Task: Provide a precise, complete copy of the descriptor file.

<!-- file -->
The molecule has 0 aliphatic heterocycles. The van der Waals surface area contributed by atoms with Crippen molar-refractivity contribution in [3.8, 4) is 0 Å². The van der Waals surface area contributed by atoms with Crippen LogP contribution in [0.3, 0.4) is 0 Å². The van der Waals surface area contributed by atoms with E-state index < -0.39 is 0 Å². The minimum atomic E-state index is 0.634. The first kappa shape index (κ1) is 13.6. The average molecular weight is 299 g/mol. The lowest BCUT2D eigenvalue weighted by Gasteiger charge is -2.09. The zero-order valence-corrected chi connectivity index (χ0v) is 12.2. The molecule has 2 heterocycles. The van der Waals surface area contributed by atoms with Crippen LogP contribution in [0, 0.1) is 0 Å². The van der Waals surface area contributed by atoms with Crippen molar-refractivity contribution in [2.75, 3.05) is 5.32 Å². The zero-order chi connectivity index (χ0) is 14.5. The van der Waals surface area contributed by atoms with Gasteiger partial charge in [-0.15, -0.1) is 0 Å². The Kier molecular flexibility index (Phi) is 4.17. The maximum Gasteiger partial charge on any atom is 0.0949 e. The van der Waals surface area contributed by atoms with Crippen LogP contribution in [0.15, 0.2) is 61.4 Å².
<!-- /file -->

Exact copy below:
The molecule has 0 aliphatic heterocycles. The van der Waals surface area contributed by atoms with Crippen molar-refractivity contribution in [3.8, 4) is 0 Å². The van der Waals surface area contributed by atoms with Crippen LogP contribution in [0.3, 0.4) is 0 Å². The van der Waals surface area contributed by atoms with E-state index < -0.39 is 0 Å². The minimum atomic E-state index is 0.634. The first kappa shape index (κ1) is 13.6. The average molecular weight is 299 g/mol. The lowest BCUT2D eigenvalue weighted by Gasteiger charge is -2.09. The zero-order valence-corrected chi connectivity index (χ0v) is 12.2. The molecule has 2 heterocycles. The van der Waals surface area contributed by atoms with Crippen LogP contribution in [0, 0.1) is 0 Å². The van der Waals surface area contributed by atoms with Crippen molar-refractivity contribution in [2.75, 3.05) is 5.32 Å². The zero-order chi connectivity index (χ0) is 14.5. The van der Waals surface area contributed by atoms with Gasteiger partial charge in [-0.15, -0.1) is 0 Å². The Kier molecular flexibility index (Phi) is 4.17. The maximum Gasteiger partial charge on any atom is 0.0949 e. The van der Waals surface area contributed by atoms with Crippen LogP contribution in [0.15, 0.2) is 61.4 Å².